Percutaneous sacroplasty involves the injection of radiopaque bone cement, usually polymethyl-methacrylate (PMMA), into sacral insufficiency fractures (SIFs) for stabilization. It has been proposed that this procedure may provide an analgesic effect through mechanical stabilization of a fractured or weakened vertebral body. Sacroplasty requires fluoroscopic or ultrasound guidance. There is risk of the bone cement migrating out of place (called extravasation). In some cases, this has led to transient radicular pain, neurologic symptoms, pulmonary embolism, deep vein thrombosis, and/or pneumonia.
Sacral insufficiency fractures (SIFs) are the consequence of stress on weakened bone and often cause low back pain in the elderly population. Osteoporosis is the most common risk factor for SIF. Spontaneous fracture of the sacrum in patients with osteoporosis presents as lower back and buttock pain with or without referred pain in the legs. Although common, SIFs can escape detection due to low provider suspicion and poor sensitivity on plain radiographs, slowing the application of appropriate intervention. Medical interventions include bedrest, bracing, and analgesics. Initial clinical improvements may occur quickly; however, resolution of all symptoms may not occur for 9 to 12 months.
Percutaneous sacroplasty for all indications is considered investigational.
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We develop Medical Policies to provide guidance to Members and Providers. This Medical Policy relates only to the services or supplies described in it. The existence of a Medical Policy is not an authorization, certification, explanation of benefits, or a contract for the service (or supply) that is referenced in the Medical Policy. For a determination of the benefits that a Member is entitled to receive under his or her health plan, the Member's health plan must be reviewed. If there is a conflict between the Medical Policy and a health plan, the express terms of the health plan will govern.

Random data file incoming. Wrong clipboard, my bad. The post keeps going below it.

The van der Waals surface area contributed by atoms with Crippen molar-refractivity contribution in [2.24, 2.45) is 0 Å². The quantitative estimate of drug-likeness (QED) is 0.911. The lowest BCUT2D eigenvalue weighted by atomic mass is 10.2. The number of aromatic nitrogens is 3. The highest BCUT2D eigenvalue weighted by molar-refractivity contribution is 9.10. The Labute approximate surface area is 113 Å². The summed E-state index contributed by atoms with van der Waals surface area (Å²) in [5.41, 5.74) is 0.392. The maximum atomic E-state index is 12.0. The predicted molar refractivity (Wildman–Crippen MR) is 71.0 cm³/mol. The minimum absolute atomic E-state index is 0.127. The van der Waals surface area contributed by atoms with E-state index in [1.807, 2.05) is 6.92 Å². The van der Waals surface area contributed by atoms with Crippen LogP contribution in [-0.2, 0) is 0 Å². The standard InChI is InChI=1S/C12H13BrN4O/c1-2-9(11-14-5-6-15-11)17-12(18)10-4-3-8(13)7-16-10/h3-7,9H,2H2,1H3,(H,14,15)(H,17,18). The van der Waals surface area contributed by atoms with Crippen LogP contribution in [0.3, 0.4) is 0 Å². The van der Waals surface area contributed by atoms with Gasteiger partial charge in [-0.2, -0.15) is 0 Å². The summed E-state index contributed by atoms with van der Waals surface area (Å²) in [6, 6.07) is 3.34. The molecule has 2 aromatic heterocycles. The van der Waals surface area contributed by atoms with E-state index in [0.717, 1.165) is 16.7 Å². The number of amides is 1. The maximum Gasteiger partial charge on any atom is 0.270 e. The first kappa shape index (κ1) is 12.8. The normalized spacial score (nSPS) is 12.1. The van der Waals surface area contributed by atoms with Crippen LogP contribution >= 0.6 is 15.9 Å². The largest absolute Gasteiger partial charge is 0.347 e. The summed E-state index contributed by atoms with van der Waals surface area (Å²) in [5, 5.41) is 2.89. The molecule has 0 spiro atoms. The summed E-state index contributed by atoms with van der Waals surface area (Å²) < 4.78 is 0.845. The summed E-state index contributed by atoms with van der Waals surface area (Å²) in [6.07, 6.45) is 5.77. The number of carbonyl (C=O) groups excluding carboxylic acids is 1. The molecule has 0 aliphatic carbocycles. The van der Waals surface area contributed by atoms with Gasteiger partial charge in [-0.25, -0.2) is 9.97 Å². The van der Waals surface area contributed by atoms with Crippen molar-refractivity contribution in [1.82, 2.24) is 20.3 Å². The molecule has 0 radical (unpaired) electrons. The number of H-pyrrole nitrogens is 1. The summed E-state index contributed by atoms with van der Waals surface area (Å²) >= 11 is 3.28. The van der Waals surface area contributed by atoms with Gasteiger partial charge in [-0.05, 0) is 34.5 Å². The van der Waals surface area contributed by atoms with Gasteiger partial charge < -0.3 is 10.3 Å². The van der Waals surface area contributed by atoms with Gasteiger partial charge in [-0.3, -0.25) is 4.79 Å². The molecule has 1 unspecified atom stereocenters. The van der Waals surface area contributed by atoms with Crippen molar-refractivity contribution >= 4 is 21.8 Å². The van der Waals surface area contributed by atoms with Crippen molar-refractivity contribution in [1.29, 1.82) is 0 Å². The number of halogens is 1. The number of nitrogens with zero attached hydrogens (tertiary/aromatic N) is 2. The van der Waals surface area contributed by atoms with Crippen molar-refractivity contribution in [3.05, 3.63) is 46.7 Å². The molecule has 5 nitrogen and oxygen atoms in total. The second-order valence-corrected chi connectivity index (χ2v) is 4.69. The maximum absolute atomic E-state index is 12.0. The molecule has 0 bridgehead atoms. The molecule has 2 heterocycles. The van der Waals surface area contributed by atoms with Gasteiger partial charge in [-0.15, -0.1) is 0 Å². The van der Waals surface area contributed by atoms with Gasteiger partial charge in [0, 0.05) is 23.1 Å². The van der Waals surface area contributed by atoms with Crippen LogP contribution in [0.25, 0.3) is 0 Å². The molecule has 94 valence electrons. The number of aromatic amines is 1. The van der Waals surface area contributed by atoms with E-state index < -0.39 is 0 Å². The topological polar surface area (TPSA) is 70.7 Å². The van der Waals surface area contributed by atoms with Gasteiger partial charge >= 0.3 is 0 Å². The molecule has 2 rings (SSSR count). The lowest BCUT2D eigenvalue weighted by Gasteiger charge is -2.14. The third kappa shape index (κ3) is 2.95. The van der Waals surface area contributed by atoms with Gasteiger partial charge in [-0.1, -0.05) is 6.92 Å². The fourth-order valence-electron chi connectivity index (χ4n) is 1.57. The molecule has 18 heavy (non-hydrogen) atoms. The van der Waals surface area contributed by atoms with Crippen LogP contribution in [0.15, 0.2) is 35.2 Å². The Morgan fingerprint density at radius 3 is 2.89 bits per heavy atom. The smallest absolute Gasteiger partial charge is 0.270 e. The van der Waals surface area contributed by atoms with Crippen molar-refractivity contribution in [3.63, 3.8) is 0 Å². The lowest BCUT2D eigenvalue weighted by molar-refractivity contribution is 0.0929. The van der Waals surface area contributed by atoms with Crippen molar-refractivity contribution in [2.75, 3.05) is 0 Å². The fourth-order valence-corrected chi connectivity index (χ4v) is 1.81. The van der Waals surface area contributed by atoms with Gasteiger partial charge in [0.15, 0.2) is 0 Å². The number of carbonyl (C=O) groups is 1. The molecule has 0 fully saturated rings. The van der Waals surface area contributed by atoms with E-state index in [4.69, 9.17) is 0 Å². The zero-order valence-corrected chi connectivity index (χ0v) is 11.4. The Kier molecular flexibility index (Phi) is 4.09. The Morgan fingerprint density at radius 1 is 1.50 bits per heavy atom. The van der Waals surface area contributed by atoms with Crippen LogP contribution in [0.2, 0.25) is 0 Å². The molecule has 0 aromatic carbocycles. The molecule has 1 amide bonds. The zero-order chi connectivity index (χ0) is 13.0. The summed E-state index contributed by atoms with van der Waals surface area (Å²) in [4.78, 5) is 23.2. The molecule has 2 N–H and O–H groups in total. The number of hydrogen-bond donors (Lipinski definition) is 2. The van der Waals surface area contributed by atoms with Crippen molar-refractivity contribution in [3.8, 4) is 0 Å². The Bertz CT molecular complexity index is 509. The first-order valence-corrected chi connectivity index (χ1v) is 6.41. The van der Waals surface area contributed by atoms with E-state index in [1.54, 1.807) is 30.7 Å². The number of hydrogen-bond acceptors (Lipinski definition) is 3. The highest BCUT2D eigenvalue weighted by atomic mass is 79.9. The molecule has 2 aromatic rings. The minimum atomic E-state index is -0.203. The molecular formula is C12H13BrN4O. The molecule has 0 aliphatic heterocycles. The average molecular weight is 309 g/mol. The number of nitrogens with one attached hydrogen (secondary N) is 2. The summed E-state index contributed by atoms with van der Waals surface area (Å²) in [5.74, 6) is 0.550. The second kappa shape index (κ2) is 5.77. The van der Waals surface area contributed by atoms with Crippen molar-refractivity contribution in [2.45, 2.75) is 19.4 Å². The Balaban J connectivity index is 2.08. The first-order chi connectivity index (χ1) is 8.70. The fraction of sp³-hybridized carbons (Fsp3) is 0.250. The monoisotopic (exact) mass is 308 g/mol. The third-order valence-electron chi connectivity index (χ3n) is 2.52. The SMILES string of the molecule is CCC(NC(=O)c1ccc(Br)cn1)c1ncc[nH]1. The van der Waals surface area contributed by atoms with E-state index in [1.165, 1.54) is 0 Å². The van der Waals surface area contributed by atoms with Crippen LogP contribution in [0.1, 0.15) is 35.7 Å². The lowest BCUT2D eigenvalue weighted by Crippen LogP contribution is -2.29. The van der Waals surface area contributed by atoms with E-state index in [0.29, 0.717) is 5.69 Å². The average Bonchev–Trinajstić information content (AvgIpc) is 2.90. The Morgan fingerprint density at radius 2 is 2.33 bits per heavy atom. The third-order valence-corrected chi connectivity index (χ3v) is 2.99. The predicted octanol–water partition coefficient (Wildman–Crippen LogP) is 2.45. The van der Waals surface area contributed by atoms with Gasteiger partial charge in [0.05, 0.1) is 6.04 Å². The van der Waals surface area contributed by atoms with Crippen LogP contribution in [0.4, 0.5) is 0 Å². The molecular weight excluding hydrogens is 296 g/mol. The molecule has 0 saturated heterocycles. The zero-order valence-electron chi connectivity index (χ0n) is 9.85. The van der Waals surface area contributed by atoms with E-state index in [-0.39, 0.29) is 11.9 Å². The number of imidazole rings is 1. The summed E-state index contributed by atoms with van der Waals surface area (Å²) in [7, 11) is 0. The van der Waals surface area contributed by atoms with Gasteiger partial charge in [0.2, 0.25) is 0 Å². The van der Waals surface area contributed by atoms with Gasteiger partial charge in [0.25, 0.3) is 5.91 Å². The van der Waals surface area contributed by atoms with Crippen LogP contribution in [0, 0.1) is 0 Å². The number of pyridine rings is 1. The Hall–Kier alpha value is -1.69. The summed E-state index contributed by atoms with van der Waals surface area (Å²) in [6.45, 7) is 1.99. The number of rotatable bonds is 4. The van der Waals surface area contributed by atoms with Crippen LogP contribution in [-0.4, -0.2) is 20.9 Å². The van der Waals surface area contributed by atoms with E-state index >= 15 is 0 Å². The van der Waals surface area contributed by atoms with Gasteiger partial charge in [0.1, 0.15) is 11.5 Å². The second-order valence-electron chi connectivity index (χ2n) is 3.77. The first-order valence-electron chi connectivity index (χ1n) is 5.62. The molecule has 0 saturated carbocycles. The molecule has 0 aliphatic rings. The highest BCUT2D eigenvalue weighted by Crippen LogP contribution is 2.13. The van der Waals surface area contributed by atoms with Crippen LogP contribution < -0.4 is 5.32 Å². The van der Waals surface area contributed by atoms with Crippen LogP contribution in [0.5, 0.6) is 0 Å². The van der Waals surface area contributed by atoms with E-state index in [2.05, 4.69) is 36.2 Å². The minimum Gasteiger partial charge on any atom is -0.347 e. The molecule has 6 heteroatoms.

There is a lack of randomized controlled trials on percutaneous sacroplasty for sacral insufficiency. The small numbers of treated individuals in cohort studies and retrospective reviews leave uncertainty regarding the impact of sacroplasty on health outcomes.
The use of polymethylmethacrylate (PMMA) in sacroplasty is an off-label use of an FDA-regulated product (bone cements such as Spine-Fix® Biomimetic Bone Cement [Teknimed] and Osteopal® V [Heraeus]) because the 510(k) approval was for the fixation of pathologic fractures of the vertebral body using vertebroplasty procedures. Sacroplasty was not included.
Andresen, R., Radmer, S., Andresen, J.R., & Schober, H.C. (2017). Comparison of the 18-month outcome after the treatment of osteoporotic insufficiency fractures by means of balloon sacroplasty (BSP) and radiofrequency sacroplasty (RFS) in comparison: a prospective randomized study. European Spine Journal, 26 (12), 3235-3240. Abstract retrieved March 14, 2019 from PubMed database.
BlueCross BlueShield Association. Evidence Positioning System. (4:2018). Percutaneous vertebroplasty and sacroplasty (6.01.25). Retrieved March 14, 2019 from https://www.evidencepositioningsystem. (45 articles and/or guidelines reviewed)
Frey, M., Warner, C., Thomas, S., Johar, K., Sing, B., Mohammad, M., et al. (2017). Sacroplasty: a ten-year analysis of prospective patients treated with percutaneous sacroplasty: literature review and technical considerations. Pain Physician Journal, 2017, e1063-e1072. (Level 4 evidence)
Heo, D., and Park, C. (2017). Percutaneous sacroplasty for non-neoplastic osteoporotic sacral insufficiency fractures. Pain Physician, 20 (2), 89-94. Abstract retrieved April 20, 2018 from PubMed database.
Winifred S. Hayes, Inc. Health Technology Brief. (2018, November). Percutaneous sacroplasty for treatment of sacral insufficiency fractures. Retrieved March 14, 2019 from https://www.hayesinc.com/subscribers. (20 articles and/or guidelines reviewed)
ORIGINAL EFFECTIVE DATE: 4/1/2001
MOST RECENT REVIEW DATE: 4/11/2019
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